Julian Curtiss teachers head ‘Down Under’ to give lessons
GREENWICH — Teacher Mary O’Connor has neither desks nor chairs in her classroom at Julian Curtiss School in Greenwich, which surprised other participants at an international education conference in Australia.
“They’d never seen classrooms like that,” said Bronwyn Ewing, a committee member of a STEM in education conference that was recently hosted by an Australian university. “A lot of classrooms in Australia are not conducive to that.”
O’Connor and Julian Curtiss teacher Sarah Grandinetti flew to Brisbane in November for the conference sponsored by the Queensland University of Technology. There, the Greenwich teachers championed recent changes in the district to make learning math personal — including comfortable, flexible seating — and toured two Australian schools.
Such enrichment opportunities for teachers could be affected after deep cuts in the funding for professional development, including conference stipends, in the proposed Greenwich Public School operating budget for 2019-20.
Currently, the district reimburses tuition, travel or lodging for educators who present at conferences, Greenwich Public Schools’ Chief Academic Officer Irene Parisi said in an email. For the Julian Curtiss teachers, QUT covered some of the costs.
“Given the significant reductions, we have to evaluate how to proceed for the next school year when our teacher colleagues present at conferences, be them state, national and international,” Parisi said.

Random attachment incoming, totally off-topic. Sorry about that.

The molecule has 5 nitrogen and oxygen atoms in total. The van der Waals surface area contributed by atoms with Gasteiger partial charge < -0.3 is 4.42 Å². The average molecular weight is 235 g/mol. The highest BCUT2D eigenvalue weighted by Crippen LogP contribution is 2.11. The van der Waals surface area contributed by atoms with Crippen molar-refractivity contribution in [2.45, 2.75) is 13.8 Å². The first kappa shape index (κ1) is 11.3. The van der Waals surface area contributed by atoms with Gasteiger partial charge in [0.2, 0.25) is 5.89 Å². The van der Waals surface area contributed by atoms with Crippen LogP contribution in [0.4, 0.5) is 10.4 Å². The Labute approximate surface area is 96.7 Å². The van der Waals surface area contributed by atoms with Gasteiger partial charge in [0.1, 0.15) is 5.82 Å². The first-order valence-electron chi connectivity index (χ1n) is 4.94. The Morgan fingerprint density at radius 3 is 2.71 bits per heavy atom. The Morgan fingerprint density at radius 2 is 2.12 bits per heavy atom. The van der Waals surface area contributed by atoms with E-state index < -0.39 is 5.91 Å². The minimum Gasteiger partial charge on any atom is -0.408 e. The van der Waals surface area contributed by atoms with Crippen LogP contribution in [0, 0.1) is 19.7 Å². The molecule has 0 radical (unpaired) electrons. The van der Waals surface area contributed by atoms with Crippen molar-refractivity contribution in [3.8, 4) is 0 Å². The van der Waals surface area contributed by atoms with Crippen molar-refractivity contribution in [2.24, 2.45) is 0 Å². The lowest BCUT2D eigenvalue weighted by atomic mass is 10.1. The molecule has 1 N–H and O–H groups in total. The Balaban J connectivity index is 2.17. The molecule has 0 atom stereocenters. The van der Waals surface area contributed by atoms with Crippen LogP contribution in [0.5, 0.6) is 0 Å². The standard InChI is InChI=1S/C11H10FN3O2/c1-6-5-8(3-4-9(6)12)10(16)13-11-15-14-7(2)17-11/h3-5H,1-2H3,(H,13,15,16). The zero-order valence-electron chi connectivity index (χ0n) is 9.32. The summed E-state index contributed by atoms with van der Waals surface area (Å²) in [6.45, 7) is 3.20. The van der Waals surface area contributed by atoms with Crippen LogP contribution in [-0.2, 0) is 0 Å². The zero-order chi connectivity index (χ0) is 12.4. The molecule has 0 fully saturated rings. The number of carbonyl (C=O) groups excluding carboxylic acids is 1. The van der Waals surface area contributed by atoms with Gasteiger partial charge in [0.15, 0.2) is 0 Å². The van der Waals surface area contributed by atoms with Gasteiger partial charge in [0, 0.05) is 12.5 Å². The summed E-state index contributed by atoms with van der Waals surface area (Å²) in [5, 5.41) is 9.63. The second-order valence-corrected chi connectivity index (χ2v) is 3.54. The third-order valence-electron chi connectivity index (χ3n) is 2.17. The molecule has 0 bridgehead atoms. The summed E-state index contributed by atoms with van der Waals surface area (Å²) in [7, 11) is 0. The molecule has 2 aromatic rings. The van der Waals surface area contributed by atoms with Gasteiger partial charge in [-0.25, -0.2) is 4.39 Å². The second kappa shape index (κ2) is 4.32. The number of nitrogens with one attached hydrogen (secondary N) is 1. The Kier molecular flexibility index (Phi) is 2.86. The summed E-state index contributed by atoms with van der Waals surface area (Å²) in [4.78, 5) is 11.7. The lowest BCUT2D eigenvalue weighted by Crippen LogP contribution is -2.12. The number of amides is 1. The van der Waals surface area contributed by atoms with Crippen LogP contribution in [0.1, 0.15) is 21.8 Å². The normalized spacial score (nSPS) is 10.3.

She expects the district will only fund registration fees, but every conference will be reviewed case by case.
The connection between Julian Curtiss and QUT happened by chance while Ewing was visiting her daughter, Estée McMahon, and her two granddaughters, Madeleine and Isabelle Hunt, who live in Greenwich.
McMahon spoke highly of the chair styles, including a wiggle chair, that allow Madeleine to move and improve her ability to focus.
O’Connor is pleased with how her students conduct themselves in a classroom without traditional furniture and seating charts.
“They do a good job of self-regulating, understanding the right place to sit to optimize their learning,” she said.
Ewing asked O’Connor to share how her teaching style keeps students engaged at the STEM in education conference, and she managed to secure funding for the two teachers.
“These Greenwich teachers are being recognized on an international stage for the work they do,” McMahon said. “Quite often now, educators fly under the radar; they don’t necessarily get acknowledgment they should.”
The teacher was encouraged to see Greenwich was a leader in this topic at the conference, she said.
Presenters also focused on the importance of computer coding, Grandinetti said.
“Many keynote speakers spoke about the importance of coding, and how technology, especially artificial intelligence, is shaping how industry is going forward and the jobs that might be available in the future,” Grandinetti said.
Districtwide efforts to make learning personal have succeeded, but in the future, educators should tie in more coding, she said.
O’Connor returned from the conference ready to implement Swift playgrounds, an iPad app that teaches students to code in Swift — a language many Apple app developers use — and iOS code, which is used for Apple products. She is certified to use it but has not yet.
Ewing, who also teaches math to marginalized students from indigenous populations in Australia, came away from the experience interested in creating a partnership among QUT, Greenwich Public Schools and a nearby university to research new ways to teach math to diverse and at-risk populations.
“The idea is that we get all these kids on the bus for learning, which means on the bus for life,” she said.